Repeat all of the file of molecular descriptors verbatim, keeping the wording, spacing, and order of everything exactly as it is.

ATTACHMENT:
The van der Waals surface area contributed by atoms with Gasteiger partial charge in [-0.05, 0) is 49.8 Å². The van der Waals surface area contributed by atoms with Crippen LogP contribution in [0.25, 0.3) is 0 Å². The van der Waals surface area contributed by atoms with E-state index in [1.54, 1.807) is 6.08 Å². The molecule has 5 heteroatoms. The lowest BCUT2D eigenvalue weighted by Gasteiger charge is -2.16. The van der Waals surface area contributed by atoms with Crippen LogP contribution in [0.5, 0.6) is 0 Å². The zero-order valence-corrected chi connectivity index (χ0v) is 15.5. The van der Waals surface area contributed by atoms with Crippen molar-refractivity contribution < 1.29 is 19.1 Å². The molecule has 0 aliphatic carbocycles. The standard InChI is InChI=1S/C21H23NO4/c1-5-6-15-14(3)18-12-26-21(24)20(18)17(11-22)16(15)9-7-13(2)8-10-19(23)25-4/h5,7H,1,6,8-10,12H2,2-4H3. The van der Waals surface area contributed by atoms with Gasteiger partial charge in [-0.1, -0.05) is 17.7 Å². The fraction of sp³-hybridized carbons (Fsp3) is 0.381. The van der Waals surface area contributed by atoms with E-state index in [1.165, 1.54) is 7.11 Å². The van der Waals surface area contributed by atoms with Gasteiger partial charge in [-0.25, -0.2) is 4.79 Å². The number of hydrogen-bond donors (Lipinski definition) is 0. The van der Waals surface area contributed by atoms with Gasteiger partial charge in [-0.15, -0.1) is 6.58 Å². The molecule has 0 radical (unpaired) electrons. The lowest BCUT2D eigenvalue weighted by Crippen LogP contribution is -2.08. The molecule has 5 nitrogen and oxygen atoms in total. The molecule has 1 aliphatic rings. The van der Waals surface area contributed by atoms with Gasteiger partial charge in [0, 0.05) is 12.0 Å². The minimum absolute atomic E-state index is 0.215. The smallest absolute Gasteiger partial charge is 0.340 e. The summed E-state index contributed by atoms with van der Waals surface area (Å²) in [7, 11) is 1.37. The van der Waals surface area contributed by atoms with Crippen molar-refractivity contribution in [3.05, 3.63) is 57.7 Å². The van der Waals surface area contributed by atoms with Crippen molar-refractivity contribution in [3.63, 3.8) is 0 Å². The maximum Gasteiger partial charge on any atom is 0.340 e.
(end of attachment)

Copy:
The van der Waals surface area contributed by atoms with Gasteiger partial charge in [-0.05, 0) is 49.8 Å². The van der Waals surface area contributed by atoms with Crippen LogP contribution in [0.25, 0.3) is 0 Å². The van der Waals surface area contributed by atoms with E-state index in [1.54, 1.807) is 6.08 Å². The molecule has 5 heteroatoms. The lowest BCUT2D eigenvalue weighted by Gasteiger charge is -2.16. The van der Waals surface area contributed by atoms with Crippen LogP contribution in [0.5, 0.6) is 0 Å². The zero-order valence-corrected chi connectivity index (χ0v) is 15.5. The van der Waals surface area contributed by atoms with Crippen molar-refractivity contribution < 1.29 is 19.1 Å². The molecule has 0 aliphatic carbocycles. The standard InChI is InChI=1S/C21H23NO4/c1-5-6-15-14(3)18-12-26-21(24)20(18)17(11-22)16(15)9-7-13(2)8-10-19(23)25-4/h5,7H,1,6,8-10,12H2,2-4H3. The van der Waals surface area contributed by atoms with Gasteiger partial charge in [-0.1, -0.05) is 17.7 Å². The fraction of sp³-hybridized carbons (Fsp3) is 0.381. The van der Waals surface area contributed by atoms with E-state index in [1.165, 1.54) is 7.11 Å². The van der Waals surface area contributed by atoms with Gasteiger partial charge in [-0.25, -0.2) is 4.79 Å². The number of hydrogen-bond donors (Lipinski definition) is 0. The van der Waals surface area contributed by atoms with Gasteiger partial charge in [-0.15, -0.1) is 6.58 Å². The molecule has 0 radical (unpaired) electrons. The lowest BCUT2D eigenvalue weighted by Crippen LogP contribution is -2.08. The molecule has 5 nitrogen and oxygen atoms in total. The molecule has 1 aliphatic rings. The van der Waals surface area contributed by atoms with Gasteiger partial charge in [0, 0.05) is 12.0 Å². The minimum absolute atomic E-state index is 0.215. The smallest absolute Gasteiger partial charge is 0.340 e. The summed E-state index contributed by atoms with van der Waals surface area (Å²) in [7, 11) is 1.37. The van der Waals surface area contributed by atoms with Crippen molar-refractivity contribution in [3.05, 3.63) is 57.7 Å². The van der Waals surface area contributed by atoms with Crippen molar-refractivity contribution in [3.63, 3.8) is 0 Å². The maximum Gasteiger partial charge on any atom is 0.340 e.